Tuesday, July 28, 2015

Reflecting on the Blogging Class

Dear Teachers,

Well, I taught the blogging class today (I had previously written about that here). I think it mostly went well. In the interest of the reflection that most participants noted was a worthy reason to blog, here are my thoughts about the class.

I taught two classes back to back, and I learned from the first class a few things that I should have done instead. Virtually EVERY SINGLE TIME I teach something for the first time, the class does not go anything like what I had imagined. And one of my biggest shortcomings when planning a class of any kind is assuming too much prior knowledge. With some helpful feedback from one of the participants in the first class, I was able to quickly shift things a little bit for the second class.

In the first class, I did not give enough direction, having imagined that the participants would be able to walk themselves through the [somewhat confusing] Blogger/Google Plus maze on their own. I gave a lot more direct instruction in the second class, and that seemed to go a lot better.

A few of our administrators left the classes still puzzled about using Blogger. But on the positive side, several principals got their blogs up and have already published their first posts! In sports terms I would call it definitely not a home run, but maybe at least a double.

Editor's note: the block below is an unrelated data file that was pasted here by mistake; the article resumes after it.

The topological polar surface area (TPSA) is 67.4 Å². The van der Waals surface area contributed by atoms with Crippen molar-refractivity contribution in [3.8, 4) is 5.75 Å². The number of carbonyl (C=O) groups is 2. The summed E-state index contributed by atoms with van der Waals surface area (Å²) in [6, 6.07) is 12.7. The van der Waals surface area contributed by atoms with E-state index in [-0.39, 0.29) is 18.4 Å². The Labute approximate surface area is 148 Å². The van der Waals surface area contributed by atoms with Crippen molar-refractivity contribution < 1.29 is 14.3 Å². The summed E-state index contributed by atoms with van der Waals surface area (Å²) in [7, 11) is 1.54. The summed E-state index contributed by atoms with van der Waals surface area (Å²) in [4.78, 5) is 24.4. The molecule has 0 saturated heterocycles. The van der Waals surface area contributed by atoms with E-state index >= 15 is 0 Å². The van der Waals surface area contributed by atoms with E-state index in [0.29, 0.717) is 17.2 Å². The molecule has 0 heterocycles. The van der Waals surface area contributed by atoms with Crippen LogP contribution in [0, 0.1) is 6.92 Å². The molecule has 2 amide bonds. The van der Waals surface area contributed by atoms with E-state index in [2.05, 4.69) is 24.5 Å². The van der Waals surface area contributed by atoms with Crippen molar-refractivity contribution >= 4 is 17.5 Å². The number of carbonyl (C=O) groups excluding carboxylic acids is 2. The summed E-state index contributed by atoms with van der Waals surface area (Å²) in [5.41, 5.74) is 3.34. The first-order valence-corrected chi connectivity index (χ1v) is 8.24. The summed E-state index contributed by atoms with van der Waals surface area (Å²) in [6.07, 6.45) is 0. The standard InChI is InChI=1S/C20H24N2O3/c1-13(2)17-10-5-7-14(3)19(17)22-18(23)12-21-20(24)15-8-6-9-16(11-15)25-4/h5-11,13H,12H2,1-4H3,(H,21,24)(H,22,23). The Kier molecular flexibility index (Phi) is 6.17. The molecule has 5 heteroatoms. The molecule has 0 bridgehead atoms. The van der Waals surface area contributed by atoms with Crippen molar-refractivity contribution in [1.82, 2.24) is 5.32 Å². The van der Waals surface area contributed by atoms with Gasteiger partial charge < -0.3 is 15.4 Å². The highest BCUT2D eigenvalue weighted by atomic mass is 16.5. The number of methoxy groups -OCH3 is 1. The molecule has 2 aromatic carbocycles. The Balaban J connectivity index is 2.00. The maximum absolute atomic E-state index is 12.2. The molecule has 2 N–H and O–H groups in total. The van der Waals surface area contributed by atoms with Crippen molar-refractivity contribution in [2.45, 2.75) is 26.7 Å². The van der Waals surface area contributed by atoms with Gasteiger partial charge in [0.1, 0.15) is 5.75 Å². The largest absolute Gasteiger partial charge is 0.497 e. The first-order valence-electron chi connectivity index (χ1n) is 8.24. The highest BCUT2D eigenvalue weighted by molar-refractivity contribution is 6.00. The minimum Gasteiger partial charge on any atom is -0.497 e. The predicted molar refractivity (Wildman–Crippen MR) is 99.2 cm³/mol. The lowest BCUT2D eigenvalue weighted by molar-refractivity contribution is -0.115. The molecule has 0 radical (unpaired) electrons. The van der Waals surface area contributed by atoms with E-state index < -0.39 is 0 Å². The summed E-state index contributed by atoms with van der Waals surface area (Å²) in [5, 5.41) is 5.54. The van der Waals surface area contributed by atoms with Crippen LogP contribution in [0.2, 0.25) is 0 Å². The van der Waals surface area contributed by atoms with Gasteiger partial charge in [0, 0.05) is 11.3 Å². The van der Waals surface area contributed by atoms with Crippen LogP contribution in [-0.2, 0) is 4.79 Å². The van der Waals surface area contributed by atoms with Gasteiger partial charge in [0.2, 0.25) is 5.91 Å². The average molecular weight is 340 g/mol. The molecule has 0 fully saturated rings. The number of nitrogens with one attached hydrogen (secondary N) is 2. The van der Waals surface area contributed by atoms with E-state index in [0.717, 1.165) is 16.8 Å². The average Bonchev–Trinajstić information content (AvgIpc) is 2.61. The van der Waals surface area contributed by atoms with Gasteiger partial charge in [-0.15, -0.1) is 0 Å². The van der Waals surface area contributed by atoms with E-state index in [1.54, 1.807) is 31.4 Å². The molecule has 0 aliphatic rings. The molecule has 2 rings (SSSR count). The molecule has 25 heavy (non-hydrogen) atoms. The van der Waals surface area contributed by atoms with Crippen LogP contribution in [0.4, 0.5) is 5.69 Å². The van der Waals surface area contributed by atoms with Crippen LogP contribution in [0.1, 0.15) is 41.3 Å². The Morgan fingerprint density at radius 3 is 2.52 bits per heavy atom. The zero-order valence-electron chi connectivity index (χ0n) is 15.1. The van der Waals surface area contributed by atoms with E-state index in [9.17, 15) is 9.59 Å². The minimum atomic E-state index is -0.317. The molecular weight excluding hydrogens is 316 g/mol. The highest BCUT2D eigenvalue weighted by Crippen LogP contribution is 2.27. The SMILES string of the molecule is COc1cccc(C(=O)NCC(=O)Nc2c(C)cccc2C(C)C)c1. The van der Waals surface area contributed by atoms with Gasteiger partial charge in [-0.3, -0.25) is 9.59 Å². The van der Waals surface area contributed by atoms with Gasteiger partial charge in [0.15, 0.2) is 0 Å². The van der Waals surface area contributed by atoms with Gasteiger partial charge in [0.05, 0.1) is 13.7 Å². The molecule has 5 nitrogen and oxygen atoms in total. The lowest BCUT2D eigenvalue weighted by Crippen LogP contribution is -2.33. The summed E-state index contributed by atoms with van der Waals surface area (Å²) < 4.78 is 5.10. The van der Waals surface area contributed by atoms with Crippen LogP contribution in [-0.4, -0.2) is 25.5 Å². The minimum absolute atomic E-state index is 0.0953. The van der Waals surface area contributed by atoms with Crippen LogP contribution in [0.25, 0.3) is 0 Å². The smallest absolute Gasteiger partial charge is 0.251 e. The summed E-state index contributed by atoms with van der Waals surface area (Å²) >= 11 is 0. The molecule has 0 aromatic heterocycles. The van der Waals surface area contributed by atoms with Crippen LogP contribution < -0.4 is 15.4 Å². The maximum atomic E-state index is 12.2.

On a side note, the third class I taught today was Power Searching in Google. In case you're interested, that list of cool Google operators is here.

Off to prepare for our next Professional Learning sessions - so much to plan for in the next two weeks! I'll be back in touch soon.



Friday, July 17, 2015

Blogging About Blogging, Part 3

Dear Teachers,

By now you may have read my first post with some encouragement on starting a blog, and my second post with some specific how-tos on using Blogger.  In this post, I'll walk you through getting your Twitter feed to appear on your blog.You'll be using three different browser tabs for this project: this one (so you have the directions), your blogger dashboard, and your Twitter account, so go ahead and get those other two tabs ready now.

Locate your blogger tab and (if you're not already logged in), log back in to blogger.com with your Google credentials. Click the # posts link to get to your blogger dashboard.

Along the left side of the dashboard, you'll see a list of options. Click Layout.

In the Layout area, you can add, move, and remove certain components of your blog. For example, I could choose to move my Twitter feed above my bio area, or I could add a list of other people's blogs. To add your Twitter feed, you will need to get some information from your Twitter account. So now it's time to...

Click that third browser tab, (www.twitter.com), and log in to your Twitter account. Click your picture (it will be an egg if you haven't added your picture yet) at the top right of the screen, then click Settings. Toward the bottom of the left column, click Widgets. Click Create new.

You will see a screen that looks like this. Click Create widget.